“Some olive varieties are capable of self-pollination while others must depend on cross-pollination with different varieties. Farmers will place "pollinator" trees in an orchard to ensure successful pollination and a good crop when the main variety is self-incompatible. Even self-compatible cultivars fruit better with a "foreign" pollinator.
“Like other life which is propagated sexually, an olive tree will have traits common to both the male and female tress which were its progenitors. If it self-pollinates, then the olive seed produced will be similar to the tree it fell off of. Olive pollen can drift in the wind for miles, so if the olive is the result of cross-pollination from a different varietal, the seed will produce a tree with mixed traits. Simply put, the fruit from your seedlings which sprout all over may be different from each other even though they came off the same tree. They should all bear fruit.
“Because of this uncertainty with seedlings, olives are propagated by cloning cuttings from the same tree.”
What the specific year brings
The amount of rainfall
The amount of sunshine
The temperature of the season
The humidity of the season
What the harvester brings
The method of picking
“Olives are picked by hand by rapidly drawing the fingers or a rake along the branches, quickly stripping the fruit off into nets or a bucket or with pneumatic rakes onto nets. The fruit separates where it will. You cannot possibly expect to pick each olive individually to determine where it might separate from the tree.” (COOC)
The time spent off the tree before pressing
The ripeness of the olives
“Most olives picked earlier in the year will have more polyphenols. Olives picked later in the winter have fewer polyphenols and a more mellow taste. Polyphenol concentrations increase with fruit growth until the olives begin to turn purple then begins to decrease. Years ago farmers valued the more mellow taste and tried to wait to pick their olives but risked freezing or loss to the elements. Now the strong earlier harvest taste has become popular.” (COOC)
What the presser brings
The method of removing the oil
“Much is made of how the type of olive oil machinery will affect the flavor of extra virgin oil but in reality if used properly it has only a small influence. Extra virgin olive oil is made the same way with the same machinery in the US as in Italy. Only a tiny percent of the oil sold in the US is made in the US and is mostly artisanal extra virgin oil which is high in phenols.” (COOC)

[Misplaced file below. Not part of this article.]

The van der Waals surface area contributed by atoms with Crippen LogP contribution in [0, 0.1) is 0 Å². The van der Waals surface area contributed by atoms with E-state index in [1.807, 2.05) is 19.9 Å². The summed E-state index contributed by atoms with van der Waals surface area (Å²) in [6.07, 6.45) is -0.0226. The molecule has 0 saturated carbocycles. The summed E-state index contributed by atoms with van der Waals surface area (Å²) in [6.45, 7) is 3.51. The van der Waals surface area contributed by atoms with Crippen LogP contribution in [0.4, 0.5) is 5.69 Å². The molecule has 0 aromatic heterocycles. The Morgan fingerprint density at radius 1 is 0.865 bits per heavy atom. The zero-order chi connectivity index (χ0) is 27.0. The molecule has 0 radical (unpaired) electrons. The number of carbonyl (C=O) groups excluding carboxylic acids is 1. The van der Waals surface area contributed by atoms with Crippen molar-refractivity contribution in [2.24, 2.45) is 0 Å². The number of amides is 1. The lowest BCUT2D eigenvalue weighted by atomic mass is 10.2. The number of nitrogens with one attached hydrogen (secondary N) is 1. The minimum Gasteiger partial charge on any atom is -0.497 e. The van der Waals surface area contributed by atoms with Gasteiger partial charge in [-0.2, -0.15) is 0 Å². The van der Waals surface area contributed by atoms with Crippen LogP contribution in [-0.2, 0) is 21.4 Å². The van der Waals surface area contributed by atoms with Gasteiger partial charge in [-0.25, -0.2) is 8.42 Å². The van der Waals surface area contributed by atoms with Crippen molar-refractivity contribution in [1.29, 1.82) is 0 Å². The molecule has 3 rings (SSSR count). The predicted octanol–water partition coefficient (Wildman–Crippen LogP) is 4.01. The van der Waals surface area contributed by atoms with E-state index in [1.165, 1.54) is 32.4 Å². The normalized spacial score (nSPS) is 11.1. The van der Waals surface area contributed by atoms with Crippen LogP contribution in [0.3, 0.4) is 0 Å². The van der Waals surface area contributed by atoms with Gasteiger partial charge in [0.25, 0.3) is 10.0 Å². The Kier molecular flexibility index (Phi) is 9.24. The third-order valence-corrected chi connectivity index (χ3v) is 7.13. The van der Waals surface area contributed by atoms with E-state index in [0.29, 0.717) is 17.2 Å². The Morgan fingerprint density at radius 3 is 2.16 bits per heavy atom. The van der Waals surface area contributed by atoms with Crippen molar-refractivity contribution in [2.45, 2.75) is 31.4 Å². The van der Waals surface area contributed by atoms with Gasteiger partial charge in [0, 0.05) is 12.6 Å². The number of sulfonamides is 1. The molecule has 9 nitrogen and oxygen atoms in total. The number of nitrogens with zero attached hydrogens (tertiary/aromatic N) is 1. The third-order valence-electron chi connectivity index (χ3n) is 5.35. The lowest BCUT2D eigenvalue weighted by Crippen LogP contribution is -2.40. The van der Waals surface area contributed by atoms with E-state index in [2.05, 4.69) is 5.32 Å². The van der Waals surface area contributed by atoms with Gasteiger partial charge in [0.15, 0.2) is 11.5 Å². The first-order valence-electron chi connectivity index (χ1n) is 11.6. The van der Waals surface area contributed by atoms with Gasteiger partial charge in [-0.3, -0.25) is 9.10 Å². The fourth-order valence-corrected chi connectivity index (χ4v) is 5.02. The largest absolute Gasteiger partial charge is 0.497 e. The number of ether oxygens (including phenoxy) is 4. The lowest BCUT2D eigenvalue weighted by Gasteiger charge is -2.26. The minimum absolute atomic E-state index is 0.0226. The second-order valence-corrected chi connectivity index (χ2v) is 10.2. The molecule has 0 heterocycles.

“Most of the olive oil consumed in the US comes from Spain and Italy, and is usually refined. These mass market oils are generally refined and low in phenols.” (COOC)
“Refining takes olive oil which has already been made but which is old, rancid, was made from diseased olives or has some other sort of defect and makes it palatable. This is done by filtering, charcoal treatment, heating, and chemical treatment to adjust acidity. Refined oils are lower in tyrosol and other phenols. According to Wayne Emmons at Intertech, Extra Virgin Olive oil typically has 50-80 ppm polyphenols while refined oil has only 5 ppm.”
“Polyphenols and other primarily water soluble components make the olive [fruit] bitter. When the oil is separated from the paste, the bitter substances are left behind in the fruit water and pulp.”
There is about 1 tablespoon of olive oil (and about 120 calories) in: 40 small ripe black olives, 20 jumbo ripe black olives, 7 super colossal ripe black olives. 1 liter = 67 tablespoons so 1 liter of olive oil: 2680 small, 1340 jumbo, 469 super colossal. The average tree produces 33 to 44 pounds of olives per year. Olives weigh an average of 3.51 ± 0.49 grams, so an average tree has about 23,880 olives or 8.91 liters for a small bearing tree, 17.82 liters for a jumbo bearing tree, and 50.92 liters for a super colossal bearing tree, with a lot of leeway from tree to tree.
“When oil was primarily produced with hydraulic presses, the pit fragments were important in keeping the olive paste on the mats. Today most large oil producers use centrifugal machinery and the pit provides no particular advantage or disadvantage to the processing.
There are olive oil companies which pit the olives before extracting the oil. They claim a better tasting oil but in California these oils have not distinguished themselves in blind competitions such as the L.A. county fair.” (COOC)